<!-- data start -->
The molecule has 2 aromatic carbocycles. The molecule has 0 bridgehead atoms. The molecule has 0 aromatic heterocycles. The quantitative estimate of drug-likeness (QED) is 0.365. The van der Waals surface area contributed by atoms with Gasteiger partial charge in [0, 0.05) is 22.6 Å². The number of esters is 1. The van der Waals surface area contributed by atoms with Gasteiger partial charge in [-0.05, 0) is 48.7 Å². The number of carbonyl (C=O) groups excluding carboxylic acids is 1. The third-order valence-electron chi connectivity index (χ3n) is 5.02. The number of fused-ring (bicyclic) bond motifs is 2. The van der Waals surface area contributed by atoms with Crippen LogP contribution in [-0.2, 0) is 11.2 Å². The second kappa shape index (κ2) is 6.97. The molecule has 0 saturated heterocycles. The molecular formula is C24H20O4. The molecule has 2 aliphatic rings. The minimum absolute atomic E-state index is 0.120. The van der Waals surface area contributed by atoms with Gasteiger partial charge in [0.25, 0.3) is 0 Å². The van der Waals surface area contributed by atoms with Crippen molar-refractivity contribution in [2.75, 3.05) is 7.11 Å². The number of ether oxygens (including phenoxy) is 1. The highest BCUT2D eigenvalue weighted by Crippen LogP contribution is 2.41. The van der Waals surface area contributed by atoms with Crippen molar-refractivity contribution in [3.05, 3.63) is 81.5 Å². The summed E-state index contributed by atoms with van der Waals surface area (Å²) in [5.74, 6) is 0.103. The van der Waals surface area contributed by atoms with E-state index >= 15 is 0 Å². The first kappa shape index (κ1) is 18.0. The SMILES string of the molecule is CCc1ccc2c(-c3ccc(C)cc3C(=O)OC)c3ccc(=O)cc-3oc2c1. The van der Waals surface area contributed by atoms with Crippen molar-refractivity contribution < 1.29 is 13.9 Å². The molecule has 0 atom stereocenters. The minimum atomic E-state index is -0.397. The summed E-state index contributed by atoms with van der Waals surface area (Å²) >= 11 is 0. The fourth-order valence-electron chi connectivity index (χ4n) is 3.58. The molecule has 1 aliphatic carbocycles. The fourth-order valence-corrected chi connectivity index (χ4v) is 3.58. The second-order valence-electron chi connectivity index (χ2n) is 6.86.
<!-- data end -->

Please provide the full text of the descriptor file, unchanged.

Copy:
The molecule has 2 aromatic carbocycles. The molecule has 0 bridgehead atoms. The molecule has 0 aromatic heterocycles. The quantitative estimate of drug-likeness (QED) is 0.365. The van der Waals surface area contributed by atoms with Gasteiger partial charge in [0, 0.05) is 22.6 Å². The number of esters is 1. The van der Waals surface area contributed by atoms with Gasteiger partial charge in [-0.05, 0) is 48.7 Å². The number of carbonyl (C=O) groups excluding carboxylic acids is 1. The third-order valence-electron chi connectivity index (χ3n) is 5.02. The number of fused-ring (bicyclic) bond motifs is 2. The van der Waals surface area contributed by atoms with Crippen LogP contribution in [-0.2, 0) is 11.2 Å². The second kappa shape index (κ2) is 6.97. The molecule has 0 saturated heterocycles. The molecular formula is C24H20O4. The molecule has 2 aliphatic rings. The minimum absolute atomic E-state index is 0.120. The van der Waals surface area contributed by atoms with Gasteiger partial charge in [0.25, 0.3) is 0 Å². The van der Waals surface area contributed by atoms with Crippen molar-refractivity contribution in [2.75, 3.05) is 7.11 Å². The number of ether oxygens (including phenoxy) is 1. The highest BCUT2D eigenvalue weighted by Crippen LogP contribution is 2.41. The van der Waals surface area contributed by atoms with Crippen molar-refractivity contribution in [3.05, 3.63) is 81.5 Å². The summed E-state index contributed by atoms with van der Waals surface area (Å²) in [5.74, 6) is 0.103. The van der Waals surface area contributed by atoms with E-state index >= 15 is 0 Å². The first kappa shape index (κ1) is 18.0. The SMILES string of the molecule is CCc1ccc2c(-c3ccc(C)cc3C(=O)OC)c3ccc(=O)cc-3oc2c1. The van der Waals surface area contributed by atoms with Crippen molar-refractivity contribution < 1.29 is 13.9 Å². The molecule has 0 atom stereocenters. The minimum atomic E-state index is -0.397. The summed E-state index contributed by atoms with van der Waals surface area (Å²) >= 11 is 0. The fourth-order valence-electron chi connectivity index (χ4n) is 3.58. The molecule has 1 aliphatic carbocycles. The fourth-order valence-corrected chi connectivity index (χ4v) is 3.58. The second-order valence-electron chi connectivity index (χ2n) is 6.86.